© St. Petersburg Times, published January 19, 2003
PHILADELPHIA -- Once, John Elway stood on the same ledge. Once, he faced the same doubters.
Why bother, John?
He had failed, after all. And failed again. And again. So why should anyone believe the same journey would have different results? Three times, he had taken the same ride, and he suffered the same fall. In the name of mercy, supposedly, the questions came.
Why try, John?
Why risk it?
Time was, this was the popular thinking in Denver. Elway had lost all three of his Super Bowls -- the Broncos had lost four -- and it became a popular line of thinking that perhaps the team was better off if it stumbled a little earlier in the playoffs. Elway kept saying that, if it took it to win one, he'd suffer 10 Super Bowl losses. Others asked: Please, John, don't reach the Super Bowl. Please, save the city from further embarrassment.
It is on such ground, between failure and forgiveness, between repetition and reward, between the same old pain and a brand new day, that the Tampa Bay Bucs find themselves today. Once again, they will walk across a cold Veterans Stadium field to face the elements, the insults and the opposition. Once again, they will try to contain Donovan McNabb, corral Duce Staley and contradict recent history.
Such is the size of the final, familiar demon in their path. Already, the Bucs have shown they could win in the cold, and they have shown they can win on the road, and they have shown they could win in a new coach's first season. Ah, but can they win in the cold and on the road and in the coach's first season? Can they beat the team that, to them, has been unbeatable?
What is it about an athlete that drives him across the same broken glass and through the same dark alleys that caused him so much heartache? What makes an athlete charge ahead, convinced that this time will be different than last time and the time before? What makes a mountain climber try again after he has been chased away, a fighter rise when he has been battered, a warrior continue when the previous battles were all bloody?
In sports, this is a common refrain. Often, one team finds itself vexed by another. In the '60s, the Cowboys could not get past the Packers and, in the '80s, the Packers could not get past the Cowboys. The Browns never did solve a way to get past the Broncos.
For the Bucs, the Eagles are the face of the devil and the Vet is the playground in Hades. This team and this place have been the stuff of nightmares. The Eagles have ended their last two seasons. The offense has been awful. The defense has surrendered big plays. The feeling has been miserable.
So why bother?
Why come back?
"If you're an athlete, you always risk it," Bucs safety John Lynch said. "You want the challenge. It doesn't matter what's happened before.
"Can you imagine how it would feel to win this game? On this field? Can you imagine it? As good as it would feel to win it at home, in some ways, this would be better."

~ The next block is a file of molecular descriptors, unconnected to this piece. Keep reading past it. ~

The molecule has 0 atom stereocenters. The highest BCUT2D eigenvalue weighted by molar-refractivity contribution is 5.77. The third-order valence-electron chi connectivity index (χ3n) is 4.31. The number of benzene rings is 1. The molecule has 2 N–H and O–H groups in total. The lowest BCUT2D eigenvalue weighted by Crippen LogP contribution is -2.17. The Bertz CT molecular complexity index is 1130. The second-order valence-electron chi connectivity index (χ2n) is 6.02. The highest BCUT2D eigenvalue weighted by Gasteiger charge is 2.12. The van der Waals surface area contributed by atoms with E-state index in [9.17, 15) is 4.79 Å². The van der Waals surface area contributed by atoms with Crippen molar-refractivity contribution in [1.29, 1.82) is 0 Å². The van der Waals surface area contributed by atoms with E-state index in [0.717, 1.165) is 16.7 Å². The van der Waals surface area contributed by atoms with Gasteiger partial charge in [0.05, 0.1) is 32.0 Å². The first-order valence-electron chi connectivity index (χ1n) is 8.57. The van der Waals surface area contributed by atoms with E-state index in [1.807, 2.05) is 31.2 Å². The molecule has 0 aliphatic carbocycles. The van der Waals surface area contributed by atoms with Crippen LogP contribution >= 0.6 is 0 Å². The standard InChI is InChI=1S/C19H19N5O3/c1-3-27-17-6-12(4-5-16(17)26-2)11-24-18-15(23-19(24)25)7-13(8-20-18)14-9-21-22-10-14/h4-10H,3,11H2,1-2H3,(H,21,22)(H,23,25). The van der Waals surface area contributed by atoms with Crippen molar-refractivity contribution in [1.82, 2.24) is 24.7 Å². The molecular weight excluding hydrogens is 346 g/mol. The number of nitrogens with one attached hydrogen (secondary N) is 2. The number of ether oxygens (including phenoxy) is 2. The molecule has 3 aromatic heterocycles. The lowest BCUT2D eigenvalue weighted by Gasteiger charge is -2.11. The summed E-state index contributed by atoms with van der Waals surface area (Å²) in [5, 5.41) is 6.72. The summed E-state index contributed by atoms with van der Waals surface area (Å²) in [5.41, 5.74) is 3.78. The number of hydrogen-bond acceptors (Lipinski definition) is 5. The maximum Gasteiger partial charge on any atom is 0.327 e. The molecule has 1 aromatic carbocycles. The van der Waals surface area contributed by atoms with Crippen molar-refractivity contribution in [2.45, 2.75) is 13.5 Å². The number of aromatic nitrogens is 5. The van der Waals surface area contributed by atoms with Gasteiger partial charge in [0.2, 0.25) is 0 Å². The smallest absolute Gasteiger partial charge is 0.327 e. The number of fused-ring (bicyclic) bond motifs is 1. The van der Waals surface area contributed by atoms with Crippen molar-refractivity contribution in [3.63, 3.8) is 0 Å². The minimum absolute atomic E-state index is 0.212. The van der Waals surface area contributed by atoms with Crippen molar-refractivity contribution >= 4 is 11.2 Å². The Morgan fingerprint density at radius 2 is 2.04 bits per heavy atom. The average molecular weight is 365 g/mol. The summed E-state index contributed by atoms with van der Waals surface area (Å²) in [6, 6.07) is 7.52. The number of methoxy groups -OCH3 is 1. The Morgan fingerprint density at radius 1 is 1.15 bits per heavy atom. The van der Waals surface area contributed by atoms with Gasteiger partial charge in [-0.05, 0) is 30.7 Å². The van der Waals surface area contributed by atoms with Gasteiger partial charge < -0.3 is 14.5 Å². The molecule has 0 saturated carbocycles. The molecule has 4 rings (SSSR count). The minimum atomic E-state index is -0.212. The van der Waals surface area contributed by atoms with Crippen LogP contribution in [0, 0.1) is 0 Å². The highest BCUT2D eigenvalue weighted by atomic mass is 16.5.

And that's why the athletes keep showing up.
It doesn't matter whether you believe this game will be different. They believe it. There is a different air, a different energy, around the Bucs this time. They are not the mentally shredded team of the last two postseasons, a disappointment wandering around waiting for someone to mercifully turn off the lights.
"You can't think of a better route than through an opponent where none of you think we can get it done," defensive tackle Warren Sapp said. "You all think we're going to get beat. There's nothing wrong with that, because none of you matter. It's the 53 on their side and the 53 on our side that's going to matter."
All week, it has been that way. There has been a resolve among the Bucs that is different than it has been. If you want a similar air, go back to just before the NFC title game of '99. That week, too, the Bucs seemed weary of hearing how badly the Rams were going to beat them.
This week, too, the Bucs have had history books tossed at their skulls. People talked about the cold until Jon Gruden pointed out that, technically, Philadelphia still is in America. They talked about the Eagles' success until Gruden wondered if his team was behind 24-0 getting off the plane.
It sounds different. It feels different. Today, the Bucs get a chance to prove that it is different.
Some teams have managed. Once, the Chicago Bulls couldn't get past the Pistons. Once, the Brooklyn Dodgers couldn't get past the Yankees. Once, Orville Wright crashed his plane and John F. Kennedy sank his boat. And, yes, Elway and the Broncos won two Super Bowls before they were finished.
Of course, not every team changes its perception. The Bills never did win a Super Bowl. Nor did the Vikings. Nor did the Browns. All wait for another chance.
A loss today, and the Bucs risk joining that company. A loss today, and it doesn't matter that the team was 13-4 and won its division and won a playoff game for the first time in three years. All that will matter is that the Bucs will have lost to Philly, and the disappointment will be so familiar the team owners might call up Tony Dungy and fire him all over again.
Ah, but if they win? Then all of the pain goes away.
Games are for athletes, but championships are for competitors. And competitors keep trying. More than anything else in sports, this is the lesson. It doesn't matter what happened before. This time, maybe the offense will click. This time, maybe someone will tackle Brian Mitchell. This time, maybe the result will change.
Today, the Bucs can change their image. They can alter what a nation thinks of them and says of them.
Or they can repeat it.